From Brigadier General Charles Scott
Near Bedford [N.Y.] October 15th 1778
I am informd by an officer who is exchanged, and this moment from York, that on Satterday Night and Sunday last,1 a Very considerable body of Troops imbarked. and it is Given out that they are going to the Southward He was not able to form any Judgment with Respect to their Numbers, as they or the greater Part of them went on board in the Night. he says that the Shipping that was in the north River was all Halled up to the Wharves But for what purpose he Cant tell. he brought With him a Copy of the petision from the Refugees to the Commissioners which Your Excy has inclosd.2 I will forward him to Head Quarters as soon as his Bagage can Be got up to this place. I have heard nothing From Leavenworth Since his Return from long Island. Your Excellencys letter enclosing the Second Warrant for the Execution of Smith Came safe to hand Yesterday.3 I am Your Excellencys Obt Servant
1. The previous Saturday and Sunday were 10 and 11 Oct. respectively. Scott’s informant has not been identified.
2. For the meeting of the Loyalist refugees in New York on 22 Sept., see Scott to GW, 25 Sept., and note 5 to that document. The refugees say in their petition to the British peace commissioners that, “actuated by sentiments of loyalty to their King, and love to their country, [they] are ready and willing to take up arms for the suppression of the present unnatural rebellion, and without delay to embody themselves, under officers to be selected from among your petitioners, with the approbation, and subject to the direction and controul of a civil Governor, to be appointed by your Excellencies. . . .
“That your petitioners in thus tendering their lives and fortunes to promote his Majesty’s service, and restore the peace of this country on the firmest basis, repose the fullest confidence in the Commander in Chief [Henry Clinton], that he will protect them to the utmost of his power, against the rebels assembled under Mr. Washington, and that in every emergency the garrison of New-York will always afford them a sure assylum. Upon receiving these assurances from your Excellencies, your petitioners will be ready to join as one man in suppressing the rebellion. . . .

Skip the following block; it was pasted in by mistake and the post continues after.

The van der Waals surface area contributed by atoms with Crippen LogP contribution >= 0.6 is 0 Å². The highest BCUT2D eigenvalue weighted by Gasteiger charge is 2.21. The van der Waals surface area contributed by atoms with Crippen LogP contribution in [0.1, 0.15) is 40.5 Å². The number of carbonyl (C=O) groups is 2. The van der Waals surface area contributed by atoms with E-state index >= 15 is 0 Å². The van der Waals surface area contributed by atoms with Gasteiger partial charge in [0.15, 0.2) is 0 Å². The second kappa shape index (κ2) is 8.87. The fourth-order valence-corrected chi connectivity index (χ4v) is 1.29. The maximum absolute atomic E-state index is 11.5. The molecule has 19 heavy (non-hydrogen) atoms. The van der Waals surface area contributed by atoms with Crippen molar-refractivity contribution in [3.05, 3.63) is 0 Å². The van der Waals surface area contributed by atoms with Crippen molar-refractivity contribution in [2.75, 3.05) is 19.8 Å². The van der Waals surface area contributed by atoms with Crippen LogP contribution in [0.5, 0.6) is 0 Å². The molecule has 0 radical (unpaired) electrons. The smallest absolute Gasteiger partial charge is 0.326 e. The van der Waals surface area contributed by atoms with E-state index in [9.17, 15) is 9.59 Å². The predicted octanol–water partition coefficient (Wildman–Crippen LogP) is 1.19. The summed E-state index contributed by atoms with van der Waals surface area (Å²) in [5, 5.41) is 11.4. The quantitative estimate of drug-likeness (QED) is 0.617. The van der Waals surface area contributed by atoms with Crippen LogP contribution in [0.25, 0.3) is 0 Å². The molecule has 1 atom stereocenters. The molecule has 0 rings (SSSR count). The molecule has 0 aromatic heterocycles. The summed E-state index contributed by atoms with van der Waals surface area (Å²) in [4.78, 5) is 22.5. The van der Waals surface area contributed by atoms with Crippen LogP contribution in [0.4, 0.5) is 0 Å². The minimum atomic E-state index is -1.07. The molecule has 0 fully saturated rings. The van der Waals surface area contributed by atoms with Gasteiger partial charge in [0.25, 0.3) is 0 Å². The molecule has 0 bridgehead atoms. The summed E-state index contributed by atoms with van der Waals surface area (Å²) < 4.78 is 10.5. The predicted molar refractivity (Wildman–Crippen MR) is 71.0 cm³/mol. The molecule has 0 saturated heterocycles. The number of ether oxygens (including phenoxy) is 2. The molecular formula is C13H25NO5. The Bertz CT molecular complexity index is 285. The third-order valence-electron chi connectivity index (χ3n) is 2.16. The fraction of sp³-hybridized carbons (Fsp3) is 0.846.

“That as your Excellencies must be sensible how necessary it will be to give . . . [these] assurances . . . , in the plainest terms, we hope there will not be room left for doubt, with respect to the prosecution of the war on the part of Great-Britain, and the support of this garrison [New York City] through every event” (Pennsylvania Packet or the General Advertiser [Philadelphia], 24 Oct.; see also Pennsylvania Evening Post [Philadelphia], 23 Oct.). Copies of the petition were available for signing in New York City and on Long and Staten islands through at least late October (see the Royal Gazette [New York], 30 Sept. and 3, 7, 10, 14 Oct.; and the New-York Gazette: and the Weekly Mercury, 28 Sept. and 5, 12, 19, 26 Oct.). It is not known how many Loyalists signed the petition or whether it was ever sent to the commissioners.
3. This letter, which apparently was written on 14 Oct., and the enclosed warrant, which apparently set Smith’s new execution date as 17 Oct., have not been found (see Josiah Stoddard to GW, this date). For Elisha Smith’s sentencing to death for desertion and the unintended delay in his execution, see Scott to GW, 9 Oct. and 13 Oct. (first letter), and GW to Scott, 10 October. For Josiah Stoddard’s unsuccessful effort to obtain a reprieve for Smith, see his letter to GW of this date, and GW’s reply to Stoddard of 17 October.